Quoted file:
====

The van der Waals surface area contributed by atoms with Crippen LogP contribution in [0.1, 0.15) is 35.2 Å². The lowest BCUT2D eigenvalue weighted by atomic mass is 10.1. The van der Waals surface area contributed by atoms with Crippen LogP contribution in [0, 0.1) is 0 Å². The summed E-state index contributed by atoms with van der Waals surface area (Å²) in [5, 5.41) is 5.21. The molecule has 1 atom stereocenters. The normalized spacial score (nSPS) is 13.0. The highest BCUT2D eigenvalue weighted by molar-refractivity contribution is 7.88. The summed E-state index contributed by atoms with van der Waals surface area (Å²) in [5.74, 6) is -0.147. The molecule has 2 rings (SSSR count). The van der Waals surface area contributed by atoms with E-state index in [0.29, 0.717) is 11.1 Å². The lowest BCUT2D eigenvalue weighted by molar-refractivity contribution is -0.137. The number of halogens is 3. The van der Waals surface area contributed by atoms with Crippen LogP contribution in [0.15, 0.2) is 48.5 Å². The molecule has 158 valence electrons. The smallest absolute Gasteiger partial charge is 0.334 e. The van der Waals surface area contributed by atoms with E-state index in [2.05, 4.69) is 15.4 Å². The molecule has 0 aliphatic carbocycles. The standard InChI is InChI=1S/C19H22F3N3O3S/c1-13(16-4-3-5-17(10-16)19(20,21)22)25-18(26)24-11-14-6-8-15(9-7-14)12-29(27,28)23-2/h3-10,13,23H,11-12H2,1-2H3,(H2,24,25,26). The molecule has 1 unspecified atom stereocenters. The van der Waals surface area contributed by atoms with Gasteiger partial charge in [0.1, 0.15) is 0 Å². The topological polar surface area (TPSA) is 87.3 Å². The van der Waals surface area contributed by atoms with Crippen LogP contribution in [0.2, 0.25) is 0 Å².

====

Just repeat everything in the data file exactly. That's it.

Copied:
The van der Waals surface area contributed by atoms with Crippen LogP contribution in [0.1, 0.15) is 35.2 Å². The lowest BCUT2D eigenvalue weighted by atomic mass is 10.1. The van der Waals surface area contributed by atoms with Crippen LogP contribution in [0, 0.1) is 0 Å². The summed E-state index contributed by atoms with van der Waals surface area (Å²) in [5, 5.41) is 5.21. The molecule has 1 atom stereocenters. The normalized spacial score (nSPS) is 13.0. The highest BCUT2D eigenvalue weighted by molar-refractivity contribution is 7.88. The summed E-state index contributed by atoms with van der Waals surface area (Å²) in [5.74, 6) is -0.147. The molecule has 2 rings (SSSR count). The van der Waals surface area contributed by atoms with E-state index in [0.29, 0.717) is 11.1 Å². The lowest BCUT2D eigenvalue weighted by molar-refractivity contribution is -0.137. The number of halogens is 3. The van der Waals surface area contributed by atoms with Crippen LogP contribution in [0.15, 0.2) is 48.5 Å². The molecule has 158 valence electrons. The smallest absolute Gasteiger partial charge is 0.334 e. The van der Waals surface area contributed by atoms with E-state index in [2.05, 4.69) is 15.4 Å². The molecule has 0 aliphatic carbocycles. The standard InChI is InChI=1S/C19H22F3N3O3S/c1-13(16-4-3-5-17(10-16)19(20,21)22)25-18(26)24-11-14-6-8-15(9-7-14)12-29(27,28)23-2/h3-10,13,23H,11-12H2,1-2H3,(H2,24,25,26). The molecule has 1 unspecified atom stereocenters. The van der Waals surface area contributed by atoms with Gasteiger partial charge in [0.1, 0.15) is 0 Å². The topological polar surface area (TPSA) is 87.3 Å². The van der Waals surface area contributed by atoms with Crippen LogP contribution in [0.2, 0.25) is 0 Å².